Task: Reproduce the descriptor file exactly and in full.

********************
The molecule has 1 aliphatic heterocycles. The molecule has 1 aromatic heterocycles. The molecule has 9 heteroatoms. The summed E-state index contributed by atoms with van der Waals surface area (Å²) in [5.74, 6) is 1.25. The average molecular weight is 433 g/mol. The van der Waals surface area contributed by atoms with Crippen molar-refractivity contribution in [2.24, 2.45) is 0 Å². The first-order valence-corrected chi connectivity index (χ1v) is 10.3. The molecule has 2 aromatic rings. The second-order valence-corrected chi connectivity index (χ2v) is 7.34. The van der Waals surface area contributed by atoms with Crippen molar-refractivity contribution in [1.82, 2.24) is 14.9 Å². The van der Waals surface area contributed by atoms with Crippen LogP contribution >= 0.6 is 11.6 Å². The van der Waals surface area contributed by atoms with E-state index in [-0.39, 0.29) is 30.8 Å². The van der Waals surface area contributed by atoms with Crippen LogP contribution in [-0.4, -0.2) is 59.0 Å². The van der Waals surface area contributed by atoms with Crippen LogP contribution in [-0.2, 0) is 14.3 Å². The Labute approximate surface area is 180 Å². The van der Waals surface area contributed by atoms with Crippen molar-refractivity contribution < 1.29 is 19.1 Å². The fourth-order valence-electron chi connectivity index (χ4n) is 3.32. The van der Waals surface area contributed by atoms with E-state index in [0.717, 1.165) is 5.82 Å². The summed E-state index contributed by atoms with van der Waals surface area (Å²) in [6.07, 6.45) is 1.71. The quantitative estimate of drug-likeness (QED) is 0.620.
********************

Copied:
The molecule has 1 aliphatic heterocycles. The molecule has 1 aromatic heterocycles. The molecule has 9 heteroatoms. The summed E-state index contributed by atoms with van der Waals surface area (Å²) in [5.74, 6) is 1.25. The average molecular weight is 433 g/mol. The van der Waals surface area contributed by atoms with Crippen molar-refractivity contribution in [2.24, 2.45) is 0 Å². The first-order valence-corrected chi connectivity index (χ1v) is 10.3. The molecule has 2 aromatic rings. The second-order valence-corrected chi connectivity index (χ2v) is 7.34. The van der Waals surface area contributed by atoms with Crippen molar-refractivity contribution in [1.82, 2.24) is 14.9 Å². The van der Waals surface area contributed by atoms with Crippen LogP contribution >= 0.6 is 11.6 Å². The van der Waals surface area contributed by atoms with E-state index in [-0.39, 0.29) is 30.8 Å². The van der Waals surface area contributed by atoms with Crippen LogP contribution in [-0.4, -0.2) is 59.0 Å². The van der Waals surface area contributed by atoms with Crippen LogP contribution in [-0.2, 0) is 14.3 Å². The Labute approximate surface area is 180 Å². The van der Waals surface area contributed by atoms with Crippen molar-refractivity contribution < 1.29 is 19.1 Å². The fourth-order valence-electron chi connectivity index (χ4n) is 3.32. The van der Waals surface area contributed by atoms with E-state index in [0.717, 1.165) is 5.82 Å². The summed E-state index contributed by atoms with van der Waals surface area (Å²) in [6.07, 6.45) is 1.71. The quantitative estimate of drug-likeness (QED) is 0.620.